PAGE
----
Researches have proved that there are various and abundant microbial communities in Arabidopsis thaliana [2, 3], crops (wheat, corn and rice) [21, 22] and economic crops (cotton and poplar) as well as in their rhizosphere [23, 24]. These microbial communities can greatly improve the adaptive capacity of host plants to adverse environments. The high content of calcium in karst soils is an important limiting factor for vegetation growth in karst ecological system. In this work, by sequencing the bacterial 16S rDNAs [25, 26], the compositions and characteristics of core bacterial communities relating to adaptive plants in high calcium environment were discussed.

In this research, the bacterial community structures in karst soils with high calcium content, as well as roots and leaves of C. henryi were quantitatively analyzed. Moreover, NMDS analysis was conducted to obtain the relationship between microbial communities in three different compartments. The bacterial community structure in leaves of C. henryi in the two sample plots showed a far distance from the roots and karst soils. In contrast, bacterial communities in high calcium soils and roots gathered together, indicating the existence of specific bacteria adaptive to high-calcium stress [27]. In leaves, the effects of host plants are the main determinant factors affecting bacterial community structures, while the selective biological pressures (host effects) and non-biology (high-calcium stress) jointly determine the bacterial community structures in C. henryi roots.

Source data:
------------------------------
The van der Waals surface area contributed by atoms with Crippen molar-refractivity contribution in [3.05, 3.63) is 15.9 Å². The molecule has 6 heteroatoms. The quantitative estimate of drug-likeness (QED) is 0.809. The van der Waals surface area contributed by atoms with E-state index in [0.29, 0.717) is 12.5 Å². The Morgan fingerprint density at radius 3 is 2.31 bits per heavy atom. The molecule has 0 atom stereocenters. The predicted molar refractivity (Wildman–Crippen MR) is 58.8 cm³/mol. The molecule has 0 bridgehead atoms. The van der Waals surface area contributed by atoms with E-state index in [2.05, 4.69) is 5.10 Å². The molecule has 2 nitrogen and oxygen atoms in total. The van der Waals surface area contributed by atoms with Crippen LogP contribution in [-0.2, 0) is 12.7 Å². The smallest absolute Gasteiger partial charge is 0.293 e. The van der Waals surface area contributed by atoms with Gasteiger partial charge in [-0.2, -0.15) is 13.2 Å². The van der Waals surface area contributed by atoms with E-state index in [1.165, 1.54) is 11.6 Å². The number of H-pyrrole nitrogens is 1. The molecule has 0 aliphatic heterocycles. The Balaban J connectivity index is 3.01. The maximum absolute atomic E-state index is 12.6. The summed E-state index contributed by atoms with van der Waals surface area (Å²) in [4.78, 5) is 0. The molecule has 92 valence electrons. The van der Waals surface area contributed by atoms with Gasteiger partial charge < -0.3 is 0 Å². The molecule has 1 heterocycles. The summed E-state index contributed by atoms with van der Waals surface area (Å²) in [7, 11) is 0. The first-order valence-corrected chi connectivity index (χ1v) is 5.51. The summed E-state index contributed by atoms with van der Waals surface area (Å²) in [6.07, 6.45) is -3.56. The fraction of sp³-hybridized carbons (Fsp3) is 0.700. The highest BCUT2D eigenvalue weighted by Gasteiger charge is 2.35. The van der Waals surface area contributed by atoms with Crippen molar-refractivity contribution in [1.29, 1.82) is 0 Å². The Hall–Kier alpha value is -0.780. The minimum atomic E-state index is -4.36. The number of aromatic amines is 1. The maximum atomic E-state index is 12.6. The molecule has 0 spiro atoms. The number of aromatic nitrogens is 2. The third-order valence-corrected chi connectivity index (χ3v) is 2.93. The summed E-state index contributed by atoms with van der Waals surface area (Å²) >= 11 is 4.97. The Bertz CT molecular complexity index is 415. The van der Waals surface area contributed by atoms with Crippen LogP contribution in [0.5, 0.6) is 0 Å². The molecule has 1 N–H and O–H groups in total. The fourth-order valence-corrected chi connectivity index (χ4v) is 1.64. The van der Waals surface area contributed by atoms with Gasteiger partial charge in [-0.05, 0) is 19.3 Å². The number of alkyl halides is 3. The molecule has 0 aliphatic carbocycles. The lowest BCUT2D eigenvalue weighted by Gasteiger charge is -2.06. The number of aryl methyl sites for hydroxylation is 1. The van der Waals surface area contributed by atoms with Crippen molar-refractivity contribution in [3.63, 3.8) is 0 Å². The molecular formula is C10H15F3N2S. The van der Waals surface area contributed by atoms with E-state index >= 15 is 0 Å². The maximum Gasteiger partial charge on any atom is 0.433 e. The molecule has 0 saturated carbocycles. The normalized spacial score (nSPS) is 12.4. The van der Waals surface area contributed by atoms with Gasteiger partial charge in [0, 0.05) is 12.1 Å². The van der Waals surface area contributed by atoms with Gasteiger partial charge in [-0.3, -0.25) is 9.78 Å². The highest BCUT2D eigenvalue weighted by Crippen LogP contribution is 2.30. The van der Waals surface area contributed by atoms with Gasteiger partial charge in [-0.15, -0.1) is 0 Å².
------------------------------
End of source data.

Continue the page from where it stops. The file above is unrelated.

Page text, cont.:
The current and previous researches indicate that there are hundreds of diverse microorganisms in the rhizosphere and the endophere of plant roots. Previous field studies demonstrated that the applications of individual bacteria strain cannot generally bring about the expected effects. This low efficiency of external inoculated strains is mainly caused by the competitions of the original microbial community in soils and plants. How to find bacterial strains that can stably infect and significantly influence host plants? To achieve this, several researchers have put forward a new strategy, that is, inoculating core microbial communities instead of individual strains [28, 29].